What are the 10 critical mistakes almost all job-seekers make?
Richard Lathrop, author of Who's Hiring Who and director of The National Center for Job-Market Studies, has compiled this list of common errors:
* Assuming that no suitable job opening exists. To believe this, says Lathrop, is to "tremendously handicap" any job hunt. His research suggests there are millions of good job openings every year, though it takes a certain amount of initiative to find many of them.
* Failing to assess properly what you want to do. "A guy may be awfully good at landscaping work, but he hears of a job as a crewman aboard a shrimp boat," and takes it. The months and years mount up and even though he hates the work, he sticks with it. Such people "let fate trap them." Find out what you like to do and what you are good at, and then don't settle for a job that doesn't meet that criteria.
* Poor presentation of qualifications. The average resume' simply lists an applicant's work experience, which an employer often finds difficult to assess. To stand out from the pack, Lathrop recommends preparing a resume' or brief letter stating specific accomplishments and abilities to offer the firm.
* Too heavy reliance on want-ads and employment agencies. Use them, he says, but remember that 75 percent of job openings may never be listed.
* Not knowing which employers offer the best prospects, or how to contact them. "Small organizations are far more receptive and offer most of the available opportunities. Big organizations are much more difficult to deal with. They've brought saying 'no' to an art." A suggested opening gambit: "What I would like to do is persuade you that the next time a suitable opening occurs, I'm the person you ought to hire."
* Failing to pursue the maximum number of interviews. When writing an employer, conclude with a sentence that you will be phoning in a few days--and then do so. "Taking the initiative and following up multiplies interviews many times."
* Not researching a firm in advance. "Disastrous from two points of view." An informed applicant "learns if he or she wants to work for that outfit"; "job-seekers who are familiar with an employer's problems, who can talk knowledgeably about the operation and who have ideas are way, way ahead."
* Not controlling the interview. Many employers are "amateurs" at interviewing, so a savvy applicant develops techniques to put a potential boss at ease. The applicant also should bring the interview back on the topic if the employer starts to ramble. The time you have to sell yourself may be limited.
* Failing to negotiate for the best-possible pay. Don't talk money until the employer "is so excited about the prospect of hiring you" that he or she "is willing to do a great deal to bring you on board." Most jobs have a salary range; the trick is to learn the range in advance and ask for 10 percent over the top.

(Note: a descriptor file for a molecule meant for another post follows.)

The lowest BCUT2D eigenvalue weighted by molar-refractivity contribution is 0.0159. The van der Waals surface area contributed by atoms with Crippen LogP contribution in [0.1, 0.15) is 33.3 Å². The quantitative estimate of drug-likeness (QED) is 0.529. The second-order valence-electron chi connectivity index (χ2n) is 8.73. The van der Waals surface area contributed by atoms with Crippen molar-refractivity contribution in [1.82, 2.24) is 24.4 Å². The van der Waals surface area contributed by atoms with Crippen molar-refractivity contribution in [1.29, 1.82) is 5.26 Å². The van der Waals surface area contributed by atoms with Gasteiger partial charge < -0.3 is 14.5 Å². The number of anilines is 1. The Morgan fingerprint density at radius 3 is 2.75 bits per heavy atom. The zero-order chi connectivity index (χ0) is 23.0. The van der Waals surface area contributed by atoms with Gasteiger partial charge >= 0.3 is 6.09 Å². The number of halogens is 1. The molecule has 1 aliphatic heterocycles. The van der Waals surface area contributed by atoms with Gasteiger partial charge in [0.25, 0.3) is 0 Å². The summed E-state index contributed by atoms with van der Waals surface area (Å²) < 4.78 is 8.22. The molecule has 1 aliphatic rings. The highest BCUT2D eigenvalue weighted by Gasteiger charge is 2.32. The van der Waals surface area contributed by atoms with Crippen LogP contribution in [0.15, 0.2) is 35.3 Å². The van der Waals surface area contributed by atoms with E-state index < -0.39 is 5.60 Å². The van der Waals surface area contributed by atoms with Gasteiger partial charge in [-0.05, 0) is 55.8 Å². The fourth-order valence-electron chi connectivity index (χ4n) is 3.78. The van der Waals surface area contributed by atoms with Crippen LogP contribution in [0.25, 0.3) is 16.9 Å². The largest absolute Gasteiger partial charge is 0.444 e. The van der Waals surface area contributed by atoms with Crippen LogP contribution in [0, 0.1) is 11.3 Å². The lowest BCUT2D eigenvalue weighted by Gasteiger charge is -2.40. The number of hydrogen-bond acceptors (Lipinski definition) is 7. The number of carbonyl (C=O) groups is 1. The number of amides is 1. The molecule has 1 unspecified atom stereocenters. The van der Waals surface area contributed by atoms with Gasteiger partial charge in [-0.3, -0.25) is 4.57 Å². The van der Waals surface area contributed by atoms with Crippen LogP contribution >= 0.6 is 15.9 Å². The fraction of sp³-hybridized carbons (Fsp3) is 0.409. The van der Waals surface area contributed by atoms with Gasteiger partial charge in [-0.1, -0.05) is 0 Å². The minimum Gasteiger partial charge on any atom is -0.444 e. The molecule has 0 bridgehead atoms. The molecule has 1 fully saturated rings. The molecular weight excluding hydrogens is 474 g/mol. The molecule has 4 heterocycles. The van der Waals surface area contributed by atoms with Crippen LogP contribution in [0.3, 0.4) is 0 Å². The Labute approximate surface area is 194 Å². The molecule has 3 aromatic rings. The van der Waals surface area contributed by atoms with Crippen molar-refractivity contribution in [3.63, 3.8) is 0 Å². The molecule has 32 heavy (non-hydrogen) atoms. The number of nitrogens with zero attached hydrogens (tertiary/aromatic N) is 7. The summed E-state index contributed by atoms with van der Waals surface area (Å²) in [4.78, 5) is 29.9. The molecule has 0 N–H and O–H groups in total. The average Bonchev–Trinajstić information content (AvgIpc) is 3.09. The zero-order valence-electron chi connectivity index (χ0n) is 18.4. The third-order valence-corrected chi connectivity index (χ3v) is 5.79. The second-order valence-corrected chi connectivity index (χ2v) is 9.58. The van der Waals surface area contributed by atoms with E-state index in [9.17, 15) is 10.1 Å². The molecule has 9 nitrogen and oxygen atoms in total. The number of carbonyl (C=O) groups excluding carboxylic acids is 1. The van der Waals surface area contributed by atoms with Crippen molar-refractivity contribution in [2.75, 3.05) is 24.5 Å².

* Being unaware of how the job market works. "Go to the library or the bookstore," says Lathrop, and take out several recommended books, study them, pick one that makes the most sense to you and do exactly what it tells you to do."
Lathrop's "essential message": It's not necessarily the candidate with the best qualifications who gets the job; it's more often the one who is best-prepared for the job hunt.
Lathrop will lead an all-day seminar, "Winning a Good Job in a Hostile Market," on Saturday, Oct. 23, from 9 a.m. to 4 p.m. at the River Road Unitarian Church in West Bethesda. The fee is $35, with the proceeds going to the church's community activities. For more information: 229-0400.
OVER 55s: A free job-search club for over-55s, for both part-time and full-time work, has been formed in Northern Virginia for residents of Fairfax and Loudoun counties, Fairfax City and Falls Church.
The Older Worker Employment Program, averaging 15 to 20 members, meets Thursdays at 2 p.m. at the Willston School, 6131 Willston Drive, Falls Church. Participants--including retired people--learn job-hunting strategies and exchange experiences. The oldest job-seeker to date: a 71-year-old accountant.
Sponsor is the Northern Virginia Manpower Consortium and the Area Agency on Aging. For more information: 790-1424.
FEDERAL JOBS: Deep in the Pentagon in a Navy Department office, Dortha L. Edwards has established a one-person Job Information Service to match federal workers with government job openings.
An accounting assistant for the undersecretary of the Navy, she originated the service in 1977 and maintains it on her own time before work, at lunch and sometimes in the evenings and on weekends. "I am usually in the office around 5:30 a.m.," says Edwards, a 25-year veteran of the government, "and work on the service until I start work at 6 a.m."
In four loose-leaf binders, she keeps an up-to-date file of vacancy announcements from federal agencies. But over the years, she has generated such a network of contacts she says she frequently knows of openings before they are advertised.
The service is sponsored by the Northern Virginia chapter of Federally Employed Women, of which Edwards is an officer, and it has the blessing of her Navy bosses. It is open to males and females for a $5 annual fee.
For more information: The Job Information Service is located in room 5D840 of the Pentagon. Listings are available from 7 a.m. to 6 p.m.